Singer is an Institute Professor of Mathematics at the Massachusetts Institute of Technology (MIT). (An Institute Professor title is the highest that can be awarded at MIT.) Singer is also Professor Emeritus of Mathematics at the University of California, Berkeley. He has a bachelor’s degree in Mathematics from the University of Michigan, and was awarded a master’s in 1948 and his Ph.D. in Mathematics from the University of Chicago in 1950. He has taught mathematics at MIT for most of his long and distinguished career.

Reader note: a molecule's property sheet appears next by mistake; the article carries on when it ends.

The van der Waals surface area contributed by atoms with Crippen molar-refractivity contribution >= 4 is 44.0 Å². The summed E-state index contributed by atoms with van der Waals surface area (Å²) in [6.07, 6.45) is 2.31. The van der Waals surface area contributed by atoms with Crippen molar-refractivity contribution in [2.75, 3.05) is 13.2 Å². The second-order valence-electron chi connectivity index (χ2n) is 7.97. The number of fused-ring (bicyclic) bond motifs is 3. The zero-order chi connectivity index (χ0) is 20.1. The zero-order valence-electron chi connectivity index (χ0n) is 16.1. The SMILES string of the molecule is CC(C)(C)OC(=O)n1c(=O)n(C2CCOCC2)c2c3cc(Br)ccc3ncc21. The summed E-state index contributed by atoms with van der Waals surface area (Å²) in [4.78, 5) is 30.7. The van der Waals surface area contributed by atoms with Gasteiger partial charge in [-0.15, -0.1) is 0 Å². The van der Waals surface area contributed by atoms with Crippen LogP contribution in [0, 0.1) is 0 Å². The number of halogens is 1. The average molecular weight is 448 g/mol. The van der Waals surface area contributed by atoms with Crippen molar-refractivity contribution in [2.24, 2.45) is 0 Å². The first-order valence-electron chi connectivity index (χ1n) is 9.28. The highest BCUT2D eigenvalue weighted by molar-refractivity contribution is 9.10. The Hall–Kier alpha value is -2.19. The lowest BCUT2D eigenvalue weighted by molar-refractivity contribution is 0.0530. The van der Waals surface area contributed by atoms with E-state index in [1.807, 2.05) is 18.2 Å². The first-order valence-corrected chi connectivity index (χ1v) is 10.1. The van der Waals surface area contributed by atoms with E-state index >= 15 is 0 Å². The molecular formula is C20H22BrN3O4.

Singer, along with mathematician Michael Atiyah, proved a major result in 1962, known as the Atiyah-Singer index theorem, which establishes a key theoretical bridge between pure mathematics and theoretical physics. Among other important results, Singer also invented an entirely new subfield in mathematics, known as “triangulated operator algebras.” He also co-founded the world-renowned Mathematical Sciences Research Institute (MSRI).
In the 1980s, Singer served as chair of the Committee of Science & Public Policy of the United States National Academy of Sciences and on the Governing Board of the United States National Research Council in the 1990s. He has received numerous awards for his work in mathematics, including the National Medal of Science in 1983, an honor awarded by the President of the United States.
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